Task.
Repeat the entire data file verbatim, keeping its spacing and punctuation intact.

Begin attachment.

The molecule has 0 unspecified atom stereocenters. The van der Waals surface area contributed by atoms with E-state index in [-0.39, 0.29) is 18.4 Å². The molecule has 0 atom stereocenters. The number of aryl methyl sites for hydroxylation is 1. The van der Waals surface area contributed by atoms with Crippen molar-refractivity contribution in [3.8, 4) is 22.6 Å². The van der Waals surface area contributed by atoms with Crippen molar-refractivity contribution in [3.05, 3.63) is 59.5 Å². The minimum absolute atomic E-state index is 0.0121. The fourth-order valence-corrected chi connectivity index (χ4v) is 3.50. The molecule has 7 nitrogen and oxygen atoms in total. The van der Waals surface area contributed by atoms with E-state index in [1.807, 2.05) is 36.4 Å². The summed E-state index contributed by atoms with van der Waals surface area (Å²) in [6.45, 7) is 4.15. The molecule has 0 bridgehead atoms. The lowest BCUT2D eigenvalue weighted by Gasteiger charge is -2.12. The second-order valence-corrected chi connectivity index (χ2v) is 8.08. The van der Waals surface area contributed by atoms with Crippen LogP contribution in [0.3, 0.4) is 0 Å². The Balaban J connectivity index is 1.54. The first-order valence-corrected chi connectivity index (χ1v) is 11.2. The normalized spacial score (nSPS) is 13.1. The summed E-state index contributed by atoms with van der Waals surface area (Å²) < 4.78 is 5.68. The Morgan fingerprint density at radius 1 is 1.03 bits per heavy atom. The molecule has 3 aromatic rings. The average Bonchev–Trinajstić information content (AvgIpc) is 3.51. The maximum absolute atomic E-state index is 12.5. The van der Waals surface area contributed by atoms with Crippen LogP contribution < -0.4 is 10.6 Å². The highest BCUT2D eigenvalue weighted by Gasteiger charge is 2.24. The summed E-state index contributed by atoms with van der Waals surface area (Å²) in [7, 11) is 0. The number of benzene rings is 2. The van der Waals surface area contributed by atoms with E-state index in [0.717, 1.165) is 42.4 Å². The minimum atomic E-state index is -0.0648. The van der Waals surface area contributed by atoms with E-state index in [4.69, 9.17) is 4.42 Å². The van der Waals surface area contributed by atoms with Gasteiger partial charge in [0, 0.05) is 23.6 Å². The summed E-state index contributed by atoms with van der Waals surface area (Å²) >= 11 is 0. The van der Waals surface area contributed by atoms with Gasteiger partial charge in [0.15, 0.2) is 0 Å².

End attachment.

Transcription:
The molecule has 0 unspecified atom stereocenters. The van der Waals surface area contributed by atoms with E-state index in [-0.39, 0.29) is 18.4 Å². The molecule has 0 atom stereocenters. The number of aryl methyl sites for hydroxylation is 1. The van der Waals surface area contributed by atoms with Crippen molar-refractivity contribution in [3.8, 4) is 22.6 Å². The van der Waals surface area contributed by atoms with Crippen molar-refractivity contribution in [3.05, 3.63) is 59.5 Å². The minimum absolute atomic E-state index is 0.0121. The fourth-order valence-corrected chi connectivity index (χ4v) is 3.50. The molecule has 7 nitrogen and oxygen atoms in total. The van der Waals surface area contributed by atoms with E-state index in [1.807, 2.05) is 36.4 Å². The summed E-state index contributed by atoms with van der Waals surface area (Å²) in [6.45, 7) is 4.15. The molecule has 0 bridgehead atoms. The lowest BCUT2D eigenvalue weighted by Gasteiger charge is -2.12. The second-order valence-corrected chi connectivity index (χ2v) is 8.08. The van der Waals surface area contributed by atoms with Crippen LogP contribution in [0.3, 0.4) is 0 Å². The Balaban J connectivity index is 1.54. The first-order valence-corrected chi connectivity index (χ1v) is 11.2. The normalized spacial score (nSPS) is 13.1. The summed E-state index contributed by atoms with van der Waals surface area (Å²) < 4.78 is 5.68. The Morgan fingerprint density at radius 1 is 1.03 bits per heavy atom. The molecule has 3 aromatic rings. The average Bonchev–Trinajstić information content (AvgIpc) is 3.51. The maximum absolute atomic E-state index is 12.5. The van der Waals surface area contributed by atoms with Crippen LogP contribution < -0.4 is 10.6 Å². The highest BCUT2D eigenvalue weighted by Gasteiger charge is 2.24. The summed E-state index contributed by atoms with van der Waals surface area (Å²) in [7, 11) is 0. The number of benzene rings is 2. The van der Waals surface area contributed by atoms with E-state index in [0.717, 1.165) is 42.4 Å². The minimum atomic E-state index is -0.0648. The van der Waals surface area contributed by atoms with E-state index in [4.69, 9.17) is 4.42 Å². The van der Waals surface area contributed by atoms with Gasteiger partial charge in [0, 0.05) is 23.6 Å². The summed E-state index contributed by atoms with van der Waals surface area (Å²) >= 11 is 0. The van der Waals surface area contributed by atoms with Gasteiger partial charge in [0.15, 0.2) is 0 Å².